New Delhi, Dec 14 : The Supreme Court on Tuesday, while allowing the Ministry of Defence’s plea to widen roads on three highways connected with Chardham project, set up an “Oversight Committee” chaired by a former Supreme Court judge to ensure implementation of the High-Powered Committee (HPC) recommendations to fill gaps in best practices and address environmental issues associated with the project.
A bench comprising Justices D.Y. Chandrachud, Surya Kant, and Vikram Nath said: “In order to ensure implementation of these recommendations, we also set up an ‘Oversight Committee’, which shall report directly to this Court. This Committee shall be chaired by Justice Arjan Kumar Sikri, former judge of this court.”
“What is at stake in this project is also the health of the environment, and its effects on all individuals who inhabit the area,” it said.
In order to enable the Chairperson to receive technical assistance, he will be aided by a representative of the National Environmental Engineering Research Institute (NEERI) to be nominated by the Director, and a representative of the Forest Research Institute, deemed to be University, Dehradun to be nominated by its Director General.
The top court said the objective of this Committee is not to undertake an environmental analysis of the project afresh but to assess the implementation of the recommendations already provided by the HPC.
The bench said a formal notification in terms of these directions should be issued by the government within two weeks. “Within four weeks thereafter, MoRTH (Ministry of Road Transport and Highways) and MoD (Ministry of Defence) shall place before the Committee the steps taken by them to adhere to the HPC’s recommendations, along with a projected timeline for complying with the remaining recommendations. Monthly reports of this nature shall be placed before the Oversight Committee by the MoRTH and MoD,” it added.
The top court said the Committee will report on the progress undertaken to it every four months and in case of any issues with the implementation of the recommendations, the Chairperson would be at liberty to approach it.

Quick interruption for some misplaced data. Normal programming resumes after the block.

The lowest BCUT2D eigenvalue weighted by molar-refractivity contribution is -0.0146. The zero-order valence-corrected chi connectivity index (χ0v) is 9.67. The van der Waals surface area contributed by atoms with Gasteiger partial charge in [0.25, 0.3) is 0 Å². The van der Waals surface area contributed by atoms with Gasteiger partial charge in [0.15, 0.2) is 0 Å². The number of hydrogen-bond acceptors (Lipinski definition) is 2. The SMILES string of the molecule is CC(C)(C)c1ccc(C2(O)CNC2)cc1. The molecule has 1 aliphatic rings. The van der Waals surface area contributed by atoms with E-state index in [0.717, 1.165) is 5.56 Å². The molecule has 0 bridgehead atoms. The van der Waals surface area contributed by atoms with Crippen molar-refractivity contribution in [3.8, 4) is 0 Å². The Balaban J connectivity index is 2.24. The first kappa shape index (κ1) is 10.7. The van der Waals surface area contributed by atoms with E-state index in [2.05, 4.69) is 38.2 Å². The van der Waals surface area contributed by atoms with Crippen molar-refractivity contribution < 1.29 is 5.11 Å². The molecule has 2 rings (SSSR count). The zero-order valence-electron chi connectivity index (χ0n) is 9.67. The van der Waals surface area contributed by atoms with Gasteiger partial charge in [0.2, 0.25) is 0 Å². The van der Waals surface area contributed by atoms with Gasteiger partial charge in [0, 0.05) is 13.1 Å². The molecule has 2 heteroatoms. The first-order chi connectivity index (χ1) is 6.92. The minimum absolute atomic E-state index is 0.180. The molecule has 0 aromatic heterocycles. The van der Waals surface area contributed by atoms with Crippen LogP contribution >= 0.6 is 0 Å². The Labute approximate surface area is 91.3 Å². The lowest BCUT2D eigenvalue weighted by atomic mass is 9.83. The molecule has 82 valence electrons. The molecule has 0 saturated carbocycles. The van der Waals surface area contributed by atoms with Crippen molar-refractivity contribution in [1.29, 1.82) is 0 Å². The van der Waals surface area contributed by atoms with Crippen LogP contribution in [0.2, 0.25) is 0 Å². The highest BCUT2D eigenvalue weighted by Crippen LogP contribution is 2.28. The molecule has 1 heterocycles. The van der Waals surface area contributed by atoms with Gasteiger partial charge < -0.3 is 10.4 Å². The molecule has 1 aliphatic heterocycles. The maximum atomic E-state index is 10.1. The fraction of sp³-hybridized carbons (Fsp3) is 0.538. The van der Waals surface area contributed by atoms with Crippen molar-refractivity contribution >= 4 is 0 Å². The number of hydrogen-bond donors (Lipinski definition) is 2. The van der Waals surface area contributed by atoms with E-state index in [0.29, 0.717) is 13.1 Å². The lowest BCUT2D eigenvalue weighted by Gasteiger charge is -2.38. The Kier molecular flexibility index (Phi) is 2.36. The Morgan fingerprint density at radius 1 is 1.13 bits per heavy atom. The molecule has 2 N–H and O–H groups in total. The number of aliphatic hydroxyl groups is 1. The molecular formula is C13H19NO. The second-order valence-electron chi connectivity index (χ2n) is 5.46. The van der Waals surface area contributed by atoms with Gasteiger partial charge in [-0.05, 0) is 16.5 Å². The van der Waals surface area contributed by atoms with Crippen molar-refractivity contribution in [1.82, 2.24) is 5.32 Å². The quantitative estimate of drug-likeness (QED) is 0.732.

It also clarified that the HPC shall continue with its work on overseeing the implementation of its recommendations for the project, except for the national highways from Rishikesh to Mana, Rishikesh to Gangotri, and Tanakpur to Pithoragarh, which shall now fall under the purview of the Oversight Committee.
The bench emphasised that making the project environmentally compliant should not be seen as a “checkbox” to be obtained on the path to development, but rather as the path to sustained development itself.
The bench said the principle of sustainable development is deep-rooted in the jurisprudence of Indian environmental law and it incorporates two related ideas – development which not only ensures equity between the present and the future generations, but also development which ensures equity between different sections of society at present.
“In line with the HPC’s recommendations, there has to be an assessment of the nature of the problem by obtaining actual data through relevant studies for all individual projects. Specific mitigation measures then should be implemented for all projects, keeping in mind their unique concerns,” it noted.
In August 2019, the top court had ordered the constitution of the HPC to assess the impact of the Chardham project on the Himalayan region. In July 2020, the HPC delivered a report, where a majority of the members recommended the adoption of the DL-PS standard as road-width for the project. However, in September 2020, the top court accepted the HPC’s report and ordered that road width shall not exceed 5.5 metres as prescribed in the 2018 circular, which was HPC’s minority view.
On Tuesday, the top court, in its verdict, agreed with the majority view of the HPC.